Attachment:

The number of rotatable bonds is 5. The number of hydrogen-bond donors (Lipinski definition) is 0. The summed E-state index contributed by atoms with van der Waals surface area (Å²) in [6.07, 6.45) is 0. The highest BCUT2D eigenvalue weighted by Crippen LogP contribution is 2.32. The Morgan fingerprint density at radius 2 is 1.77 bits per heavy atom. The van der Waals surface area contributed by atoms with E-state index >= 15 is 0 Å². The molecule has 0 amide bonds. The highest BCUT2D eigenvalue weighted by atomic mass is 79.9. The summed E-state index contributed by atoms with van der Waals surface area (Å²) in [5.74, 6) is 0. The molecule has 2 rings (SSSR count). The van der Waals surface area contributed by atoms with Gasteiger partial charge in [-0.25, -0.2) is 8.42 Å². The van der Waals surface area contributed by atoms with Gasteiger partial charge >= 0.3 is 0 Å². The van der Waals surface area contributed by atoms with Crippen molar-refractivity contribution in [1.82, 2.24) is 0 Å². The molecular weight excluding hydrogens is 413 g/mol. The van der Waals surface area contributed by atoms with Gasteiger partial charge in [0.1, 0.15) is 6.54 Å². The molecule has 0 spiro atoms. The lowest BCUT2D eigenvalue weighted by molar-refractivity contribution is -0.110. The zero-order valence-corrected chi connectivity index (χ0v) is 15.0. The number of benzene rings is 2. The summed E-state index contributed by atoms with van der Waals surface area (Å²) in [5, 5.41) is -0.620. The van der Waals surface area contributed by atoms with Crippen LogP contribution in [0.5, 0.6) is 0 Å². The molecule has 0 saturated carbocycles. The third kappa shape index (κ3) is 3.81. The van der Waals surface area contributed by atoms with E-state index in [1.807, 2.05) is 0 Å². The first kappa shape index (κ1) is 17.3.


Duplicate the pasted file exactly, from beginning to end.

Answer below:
The number of rotatable bonds is 5. The number of hydrogen-bond donors (Lipinski definition) is 0. The summed E-state index contributed by atoms with van der Waals surface area (Å²) in [6.07, 6.45) is 0. The highest BCUT2D eigenvalue weighted by Crippen LogP contribution is 2.32. The Morgan fingerprint density at radius 2 is 1.77 bits per heavy atom. The van der Waals surface area contributed by atoms with E-state index >= 15 is 0 Å². The molecule has 0 amide bonds. The highest BCUT2D eigenvalue weighted by atomic mass is 79.9. The summed E-state index contributed by atoms with van der Waals surface area (Å²) in [5.74, 6) is 0. The molecule has 2 rings (SSSR count). The van der Waals surface area contributed by atoms with Gasteiger partial charge in [-0.25, -0.2) is 8.42 Å². The van der Waals surface area contributed by atoms with Gasteiger partial charge >= 0.3 is 0 Å². The van der Waals surface area contributed by atoms with Crippen molar-refractivity contribution in [1.82, 2.24) is 0 Å². The molecular weight excluding hydrogens is 413 g/mol. The van der Waals surface area contributed by atoms with Gasteiger partial charge in [0.1, 0.15) is 6.54 Å². The molecule has 0 spiro atoms. The lowest BCUT2D eigenvalue weighted by molar-refractivity contribution is -0.110. The zero-order valence-corrected chi connectivity index (χ0v) is 15.0. The number of benzene rings is 2. The summed E-state index contributed by atoms with van der Waals surface area (Å²) in [5, 5.41) is -0.620. The van der Waals surface area contributed by atoms with Crippen LogP contribution in [0.5, 0.6) is 0 Å². The molecule has 0 saturated carbocycles. The third kappa shape index (κ3) is 3.81. The van der Waals surface area contributed by atoms with E-state index in [1.807, 2.05) is 0 Å². The first kappa shape index (κ1) is 17.3.